ASIC’s investigation into potential “insider trading” at a number of superannuation funds appears to be approaching its end – but the issue seems far from settled.
Accusations of “insider trading” at some of Australia’s largest super funds were first made by Liberal MP Tim Wilson, who accused unnamed executives and employees of switching from investment options that were exposed to unlisted assets prior to those assets being revalued when the market fell sharply in early 2020.
ASIC ultimately launched an investigation into the matter, finding “conduct that fell below (its) expectations” with super funds failing to institute “robust conflict of interest policies that dealt adequately with investment switching”, but the substance of the claims – that employees had used inside information to profit – has so far not been proven.
Responding to questions on notice from Liberal senator Andrew Bragg (picture at top) in late December, ASIC said that it had scrutinised the investment decisions of 67 individuals across 23 funds and narrowed their focus to just four individuals. Others were eliminated on the basis that their trades did not occur within close proximity of unlisted asset revaluations, were made without access to sensitive information, or caused the individual to suffer a financial loss or be placed at a disadvantage as a result.
“We looked at whether there was insider trading, and as a technical matter of law there was not,” ASIC commissioner Danielle Press told the joint standing committee on corporations in November 2021. “We also looked at their conflict management policies and found some deficiencies in the firms’ conflict management policies. We are working with those firms and APRA to ensure that they are corrected.”
Joe Longo, ASIC’s new chairman, later clarified that the accusations did not fit the bill of insider trading as it was not a case of “someone trading or dealing in securities while in possession of price sensitive information”.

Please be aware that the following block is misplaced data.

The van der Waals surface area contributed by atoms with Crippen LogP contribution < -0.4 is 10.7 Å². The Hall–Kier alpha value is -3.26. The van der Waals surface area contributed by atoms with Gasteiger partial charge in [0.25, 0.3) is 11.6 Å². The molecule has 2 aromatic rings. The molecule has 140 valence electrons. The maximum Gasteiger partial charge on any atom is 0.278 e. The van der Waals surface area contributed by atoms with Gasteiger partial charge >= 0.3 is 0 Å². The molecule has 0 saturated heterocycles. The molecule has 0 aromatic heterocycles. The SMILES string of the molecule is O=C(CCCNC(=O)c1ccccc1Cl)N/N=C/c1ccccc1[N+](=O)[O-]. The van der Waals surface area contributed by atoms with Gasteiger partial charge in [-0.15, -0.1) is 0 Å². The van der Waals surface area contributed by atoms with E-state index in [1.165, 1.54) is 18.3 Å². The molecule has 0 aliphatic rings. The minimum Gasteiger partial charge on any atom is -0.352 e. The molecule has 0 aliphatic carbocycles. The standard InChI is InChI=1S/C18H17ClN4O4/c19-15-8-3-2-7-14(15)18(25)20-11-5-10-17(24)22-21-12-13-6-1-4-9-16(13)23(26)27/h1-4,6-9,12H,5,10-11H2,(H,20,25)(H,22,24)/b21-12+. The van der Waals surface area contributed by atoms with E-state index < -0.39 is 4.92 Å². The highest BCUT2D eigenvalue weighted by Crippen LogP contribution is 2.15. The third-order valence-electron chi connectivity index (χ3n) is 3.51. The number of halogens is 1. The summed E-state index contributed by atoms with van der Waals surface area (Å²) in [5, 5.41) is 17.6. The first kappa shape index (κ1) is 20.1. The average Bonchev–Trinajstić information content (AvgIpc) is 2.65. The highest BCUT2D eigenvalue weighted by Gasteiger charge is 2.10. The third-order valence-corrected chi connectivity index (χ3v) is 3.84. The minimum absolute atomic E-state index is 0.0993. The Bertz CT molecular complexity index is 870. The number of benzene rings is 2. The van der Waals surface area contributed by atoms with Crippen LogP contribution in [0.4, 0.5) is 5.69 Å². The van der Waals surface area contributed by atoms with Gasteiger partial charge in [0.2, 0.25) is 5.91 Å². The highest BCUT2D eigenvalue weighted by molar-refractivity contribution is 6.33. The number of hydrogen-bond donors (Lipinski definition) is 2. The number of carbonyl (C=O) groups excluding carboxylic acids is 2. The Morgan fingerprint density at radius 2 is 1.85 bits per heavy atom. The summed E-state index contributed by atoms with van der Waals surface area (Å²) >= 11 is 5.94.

“The way I would characterise it and the way we would frame it is it’s a bit of an abuse of position, misuse of information as a director, knowing there might be a revaluation of liquid assets and then taking a step in your own interests… so it’s a breach of directors’ duty sort of problem,” Longo told the same hearing. “And it’s very fact sensitive. So, I think it’s a legitimate issue.”
However, ASIC’s investigation did uncover inadequate oversight of investment switching, with trustees relying on executives and directors to self-report switching, while many did not have visibility over the actions of related parties, including family members.
“We expected superannuation trustees to have robust conflict of interest policies that dealt adequately with investment switching, including by their directors and executives,” Press said in October. “What we found instead was often a clear failure to identify investment switching as a source of potential conflict, resulting in a lack of restrictive measures and oversight to adequately counter this risk.”
“This is very concerning given the level of sophistication and governance required of trustees when managing millions of dollars in assets on behalf of fund members.”
Wilson’s initial accusations created widespread consternation across the industry, with some doubting their veracity or whether the actions actually constituted insider trading.